•The Fresno police department is not broken, Chief Jerry Dyer says in the wake of Deputy Chief Keith Foster’s arrest on drug charges.
•But that isn’t stopping Dyer from proposing a major reorganization of the department’s command structure.
•Still, all eyes figure to be on a chief who has been no stranger to controversy in his nearly 14 years as Fresno’s top cop.
It had to come, but no one thought it would be Keith Foster allegedly pushing dope.
Thursday’s arrest of the deputy police chief on federal drug charges may have blindsided Jerry Dyer with the defining crisis of his time as Fresno’s top cop.
Every Fresno police chief with any legs in the office gets one. The spectacle of Dyer’s protege jailed for alleged ties to a pills-weed-heroin ring has all the makings of the chief’s professional nemesis.
Is the Foster arrest a sign that Dyer, with nearly 14 years in the chief’s chair, stayed too long?
Dyer’s response: Ha!
“I don’t know what the future has in store for me,” Dyer said late Friday afternoon. “What I do know is, I want to put every bit of energy that I have over the next two years into this organization so that when I look back I will feel that I have left everything on the field.”
Don’t even suggest Foster is proof the department is broken.
“I don’t believe the department is broken,” Dyer said. “I do believe there are areas within an organization that need to be improved. We continuously do that.”
But there’s trouble brewing, and what has to be one of the strangest news conferences in Fresno history spotlighted City Hall’s worry.
Mayor Ashley Swearengin, City Manager Bruce Rudd and Dyer gathered early Friday afternoon. Their stated purpose was to address Foster issues. What they delivered was a three-part warning to overly-inquisitive Fresnans:
• No mortal at City Hall could have foreseen the Foster trouble.
• Dyer is a great man.
• Crime is down, so be careful what you wish for.
Rudd squelched any hint of official skepticism.
“Do I think there is a wholesale need for change in the leadership of the Fresno police department?” said Rudd, Dyer’s boss. “I have not been presented with any information that would lead me to that conclusion. This is an unusual coincidence.”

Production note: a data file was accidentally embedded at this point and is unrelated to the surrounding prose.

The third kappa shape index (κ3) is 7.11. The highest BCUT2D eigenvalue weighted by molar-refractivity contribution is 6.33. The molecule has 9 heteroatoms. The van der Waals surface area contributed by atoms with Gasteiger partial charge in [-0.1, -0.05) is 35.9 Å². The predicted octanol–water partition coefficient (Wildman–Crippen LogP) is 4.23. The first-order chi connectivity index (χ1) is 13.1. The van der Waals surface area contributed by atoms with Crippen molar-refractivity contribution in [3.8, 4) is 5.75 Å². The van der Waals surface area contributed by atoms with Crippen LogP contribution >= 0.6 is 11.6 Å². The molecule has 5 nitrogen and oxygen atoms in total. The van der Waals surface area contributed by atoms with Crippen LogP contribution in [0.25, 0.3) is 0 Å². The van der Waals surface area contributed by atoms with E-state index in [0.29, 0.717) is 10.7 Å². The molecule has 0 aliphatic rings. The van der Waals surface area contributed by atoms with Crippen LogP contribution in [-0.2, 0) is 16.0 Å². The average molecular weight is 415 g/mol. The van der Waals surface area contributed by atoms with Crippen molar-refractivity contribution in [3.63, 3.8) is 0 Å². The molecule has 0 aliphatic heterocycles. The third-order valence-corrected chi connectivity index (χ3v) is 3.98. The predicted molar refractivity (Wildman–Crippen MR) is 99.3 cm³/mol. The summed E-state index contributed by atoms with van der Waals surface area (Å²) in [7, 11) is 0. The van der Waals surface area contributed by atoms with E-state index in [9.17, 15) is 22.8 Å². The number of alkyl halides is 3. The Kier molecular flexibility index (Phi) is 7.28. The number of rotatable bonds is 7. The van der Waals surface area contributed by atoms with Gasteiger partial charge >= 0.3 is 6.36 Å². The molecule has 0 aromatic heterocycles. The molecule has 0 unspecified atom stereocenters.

It would be hard to express sentiments more common in Fresno history.
The unexpected can hurt
Dyer owes his job to a couple of epic police-chief disasters.
Things began in 1977 when police officer James Conrad was fired for working security at a downtown department store at the same time he was collecting city pay while waiting to testify in court.
Harold Britton was police chief with immense support among Fresno’s movers and shakers. Ralph Hanley was city manager.
Conrad wanted his job back. The Civil Service Board, which heard employee appeals, gave it to him. Britton was seen as partial to Conrad’s plight. Hanley had no sympathy for Conrad.
Hanley went after Britton, saying the chief had two standards of justice, one for the rich, another for the poor. One thing led to another, and Britton in late 1977 was fired. It was revealed at the same time that federal crime-fighters refused to cooperate with Fresno units because of police department leaks.
The civil war between the city’s pro-Britton and pro-Hanley factions didn’t end until the following year. Hanley won. Britton hit the road.
One of Hanley’s strongest supporters was Fresno’s 20-something mayor, Dan Whitehurst. The fight turned Whitehurst into a local star.
Fast forward to December 1999. Several young men broke into a Fresno police bunker near Auberry and stole 200 pounds of explosives — enough in the hands of experts to destroy a tall building.
What followed was 18 months of heartache for Ed Winchester. The police chief had led Fresno through the deadly years of the mid-1990s when annual homicides almost topped 100. None of that mattered. Winchester alone took the heat for the bunker fiasco.
It soon emerged that police hadn’t checked on the bunker’s contents for more than a year. Winchester told a Fresno County grand jury in 2000 that he didn’t know of the bunker’s existence until after the theft.
Whitehurst returned from political oblivion in 2000 to run for mayor against Alan Autry. The fate of Winchester became perhaps the campaign’s central issue. Autry gave the chief almost unqualified support. Whitehurst said major changes in the department’s leadership might be needed.
The real reason for Autry’s infatuation became clear soon after he took office. Winchester, hogtied by the bunker as surely as Britton had been by Conrad, announced his retirement in May 2001.